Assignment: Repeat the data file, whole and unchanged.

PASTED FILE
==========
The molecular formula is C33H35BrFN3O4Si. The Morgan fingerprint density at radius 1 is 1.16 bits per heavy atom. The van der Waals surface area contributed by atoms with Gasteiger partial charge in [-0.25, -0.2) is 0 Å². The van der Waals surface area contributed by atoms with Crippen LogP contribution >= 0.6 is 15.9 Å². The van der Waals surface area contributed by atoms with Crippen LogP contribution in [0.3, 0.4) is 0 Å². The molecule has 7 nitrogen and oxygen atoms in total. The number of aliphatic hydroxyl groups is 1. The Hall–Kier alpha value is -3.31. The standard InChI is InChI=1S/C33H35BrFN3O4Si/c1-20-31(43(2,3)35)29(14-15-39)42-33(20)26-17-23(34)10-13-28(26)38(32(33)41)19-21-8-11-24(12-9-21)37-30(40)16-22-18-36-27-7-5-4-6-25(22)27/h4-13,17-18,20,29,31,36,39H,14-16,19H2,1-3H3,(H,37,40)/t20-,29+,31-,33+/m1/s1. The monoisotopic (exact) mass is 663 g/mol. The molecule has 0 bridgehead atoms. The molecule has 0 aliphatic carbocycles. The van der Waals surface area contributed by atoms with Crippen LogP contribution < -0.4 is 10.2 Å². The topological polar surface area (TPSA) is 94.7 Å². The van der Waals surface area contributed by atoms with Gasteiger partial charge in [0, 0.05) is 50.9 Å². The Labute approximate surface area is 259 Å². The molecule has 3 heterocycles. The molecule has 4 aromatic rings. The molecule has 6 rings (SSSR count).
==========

The molecular formula is C33H35BrFN3O4Si. The Morgan fingerprint density at radius 1 is 1.16 bits per heavy atom. The van der Waals surface area contributed by atoms with Gasteiger partial charge in [-0.25, -0.2) is 0 Å². The van der Waals surface area contributed by atoms with Crippen LogP contribution >= 0.6 is 15.9 Å². The van der Waals surface area contributed by atoms with Crippen LogP contribution in [0.3, 0.4) is 0 Å². The molecule has 7 nitrogen and oxygen atoms in total. The number of aliphatic hydroxyl groups is 1. The Hall–Kier alpha value is -3.31. The standard InChI is InChI=1S/C33H35BrFN3O4Si/c1-20-31(43(2,3)35)29(14-15-39)42-33(20)26-17-23(34)10-13-28(26)38(32(33)41)19-21-8-11-24(12-9-21)37-30(40)16-22-18-36-27-7-5-4-6-25(22)27/h4-13,17-18,20,29,31,36,39H,14-16,19H2,1-3H3,(H,37,40)/t20-,29+,31-,33+/m1/s1. The monoisotopic (exact) mass is 663 g/mol. The molecule has 0 bridgehead atoms. The molecule has 0 aliphatic carbocycles. The van der Waals surface area contributed by atoms with Crippen LogP contribution < -0.4 is 10.2 Å². The topological polar surface area (TPSA) is 94.7 Å². The van der Waals surface area contributed by atoms with Gasteiger partial charge in [0, 0.05) is 50.9 Å². The Labute approximate surface area is 259 Å². The molecule has 3 heterocycles. The molecule has 4 aromatic rings. The molecule has 6 rings (SSSR count).